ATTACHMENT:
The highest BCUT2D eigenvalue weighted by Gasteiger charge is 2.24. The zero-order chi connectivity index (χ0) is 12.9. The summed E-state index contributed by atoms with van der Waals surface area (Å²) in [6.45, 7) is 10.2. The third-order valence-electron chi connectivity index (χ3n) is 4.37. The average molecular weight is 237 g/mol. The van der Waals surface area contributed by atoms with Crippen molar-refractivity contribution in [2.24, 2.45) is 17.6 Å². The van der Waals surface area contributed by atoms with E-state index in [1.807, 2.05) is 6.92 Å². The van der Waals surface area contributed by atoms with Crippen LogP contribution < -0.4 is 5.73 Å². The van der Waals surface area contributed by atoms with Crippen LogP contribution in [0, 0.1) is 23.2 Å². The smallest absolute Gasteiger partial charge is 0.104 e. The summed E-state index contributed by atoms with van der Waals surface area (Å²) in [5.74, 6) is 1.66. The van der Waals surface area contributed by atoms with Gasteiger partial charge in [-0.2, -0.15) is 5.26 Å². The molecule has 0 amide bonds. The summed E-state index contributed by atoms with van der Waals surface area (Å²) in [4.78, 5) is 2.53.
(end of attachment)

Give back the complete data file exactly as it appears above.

The highest BCUT2D eigenvalue weighted by Gasteiger charge is 2.24. The zero-order chi connectivity index (χ0) is 12.9. The summed E-state index contributed by atoms with van der Waals surface area (Å²) in [6.45, 7) is 10.2. The third-order valence-electron chi connectivity index (χ3n) is 4.37. The average molecular weight is 237 g/mol. The van der Waals surface area contributed by atoms with Crippen molar-refractivity contribution in [2.24, 2.45) is 17.6 Å². The van der Waals surface area contributed by atoms with E-state index in [1.807, 2.05) is 6.92 Å². The van der Waals surface area contributed by atoms with Crippen LogP contribution < -0.4 is 5.73 Å². The van der Waals surface area contributed by atoms with Crippen LogP contribution in [0, 0.1) is 23.2 Å². The smallest absolute Gasteiger partial charge is 0.104 e. The summed E-state index contributed by atoms with van der Waals surface area (Å²) in [5.74, 6) is 1.66. The van der Waals surface area contributed by atoms with Gasteiger partial charge in [-0.2, -0.15) is 5.26 Å². The molecule has 0 amide bonds. The summed E-state index contributed by atoms with van der Waals surface area (Å²) in [4.78, 5) is 2.53.